‘My experiences were worth every day’
Published 2:21 pm Thursday, November 11, 2021
Albert Lean Roger Lonning said he had just started in the service in August 1945 when the United States dropped the atomic bombs in the Japanese cities of Hiroshima and Nagasaki.
He was further down on the draft list but asked if he could be moved up.
“I was what you call a drafted volunteer,” he said.
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He had been with the Naval Reserves for about a month from Aug. 9, 1945, through Sept. 10, 1945, and then became a part of the regular U.S. Navy from Sept. 11, 1945, through July 7, 1949. After that, he served in the Naval Reserves again until he was activated again in 1952 through 1953.
He said in early 1946, he served aboard the USS Starlight, a passenger ship that brought back American soldiers waiting to be discharged at the end of World War II. He was considered a yeoman, or a secretary.
From there, they went to the South Pacific and picked up more troops and then went to do the same in Guam before ending in Norfolk, Virginia.
For two years after that, he went to the former U.S. Naval Station Argentia and went from being a yeoman to being in communications and dealing with teletypes and coded messages.
Following that, he was sent to the USS Manchester, a flagship, with the admiral who oversaw the 6th Fleet as part of a goodwill mission. He got to go to places in the Mediterranean, including Italy, France and Greece, which was in a civil war at the time, along with Turkey.
As a lover of history and geography, he said he was happy to see things like the Acropolis in Greece and Pompeii in Italy. He also got to see where the British were defeated by the Turks in World War I.
“Much of the history came at the time we were there, and it’s from that history — I’ve always loved history and geography — now I was more than interested,” he said.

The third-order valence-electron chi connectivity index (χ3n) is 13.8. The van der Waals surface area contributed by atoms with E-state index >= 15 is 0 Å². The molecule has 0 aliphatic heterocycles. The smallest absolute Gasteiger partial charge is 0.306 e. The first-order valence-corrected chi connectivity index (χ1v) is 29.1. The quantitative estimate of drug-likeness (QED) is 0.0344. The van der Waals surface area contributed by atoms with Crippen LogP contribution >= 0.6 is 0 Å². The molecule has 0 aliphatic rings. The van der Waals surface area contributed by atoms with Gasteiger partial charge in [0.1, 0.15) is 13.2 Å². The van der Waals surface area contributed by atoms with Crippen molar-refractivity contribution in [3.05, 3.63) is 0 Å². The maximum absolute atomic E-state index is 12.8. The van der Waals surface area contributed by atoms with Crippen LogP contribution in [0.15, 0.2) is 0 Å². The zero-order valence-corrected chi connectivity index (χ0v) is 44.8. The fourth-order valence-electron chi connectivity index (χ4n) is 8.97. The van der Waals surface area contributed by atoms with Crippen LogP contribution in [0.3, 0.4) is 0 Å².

After that he went home and started going to college and said Uncle Sam said he was needed again.
He was called back to the Naval Base on the Great Lakes and got orders to go to California. From there he served on four different ships, giving out codes to planes, ships and frontline soldiers during the Korean War. When he came home he was rank of teleman first class.
Lonning said he was initially attracted to service in the military because of the free education he could earn, but he has since realized how much he learned through those experiences themselves.
“My experiences were worth every day that I spent in the service because it really made me grow up,” he said.
After he got home, he went to college and earned both an elementary and library major and worked as a librarian in Clarion, Iowa, for two years. He also got his master’s degree in elementary principalship.
He said he was recruited by the elementary director at Hawthorne Elementary School to teach in Albert Lea, where he first taught sixth graders for four years. After that, he was librarian at the school for 28 years and then did some substitute teaching.
“I loved my work in the library,” he said. “I was more concerned they learn how to use the resources and how to look at a question.”
He has lived at Thorne Crest Senior Living for seven years, where he and his wife, Marge, moved as she battled Parkinson’s disease. They were married 66 years, before she passed away.
He now lives in the independent living at the facility.